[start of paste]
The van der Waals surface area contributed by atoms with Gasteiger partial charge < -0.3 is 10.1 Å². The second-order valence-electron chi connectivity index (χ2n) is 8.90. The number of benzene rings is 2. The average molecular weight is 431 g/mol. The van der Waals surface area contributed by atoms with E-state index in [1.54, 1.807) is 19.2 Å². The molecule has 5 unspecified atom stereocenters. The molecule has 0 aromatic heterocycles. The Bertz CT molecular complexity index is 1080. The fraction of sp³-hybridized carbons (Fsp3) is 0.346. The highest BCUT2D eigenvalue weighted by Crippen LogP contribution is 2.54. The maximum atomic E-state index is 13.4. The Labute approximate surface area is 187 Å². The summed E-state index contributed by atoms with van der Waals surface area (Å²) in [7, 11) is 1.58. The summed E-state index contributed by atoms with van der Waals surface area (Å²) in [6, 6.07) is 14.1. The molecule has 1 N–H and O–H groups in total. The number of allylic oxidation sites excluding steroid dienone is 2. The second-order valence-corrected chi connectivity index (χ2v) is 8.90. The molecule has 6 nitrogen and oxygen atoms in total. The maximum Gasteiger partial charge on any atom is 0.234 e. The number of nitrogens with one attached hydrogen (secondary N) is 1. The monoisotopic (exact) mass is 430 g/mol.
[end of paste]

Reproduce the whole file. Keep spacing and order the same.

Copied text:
The van der Waals surface area contributed by atoms with Gasteiger partial charge < -0.3 is 10.1 Å². The second-order valence-electron chi connectivity index (χ2n) is 8.90. The number of benzene rings is 2. The average molecular weight is 431 g/mol. The van der Waals surface area contributed by atoms with E-state index in [1.54, 1.807) is 19.2 Å². The molecule has 5 unspecified atom stereocenters. The molecule has 0 aromatic heterocycles. The Bertz CT molecular complexity index is 1080. The fraction of sp³-hybridized carbons (Fsp3) is 0.346. The highest BCUT2D eigenvalue weighted by Crippen LogP contribution is 2.54. The maximum atomic E-state index is 13.4. The Labute approximate surface area is 187 Å². The summed E-state index contributed by atoms with van der Waals surface area (Å²) in [7, 11) is 1.58. The summed E-state index contributed by atoms with van der Waals surface area (Å²) in [6, 6.07) is 14.1. The molecule has 1 N–H and O–H groups in total. The number of allylic oxidation sites excluding steroid dienone is 2. The second-order valence-corrected chi connectivity index (χ2v) is 8.90. The molecule has 6 nitrogen and oxygen atoms in total. The maximum Gasteiger partial charge on any atom is 0.234 e. The number of nitrogens with one attached hydrogen (secondary N) is 1. The monoisotopic (exact) mass is 430 g/mol.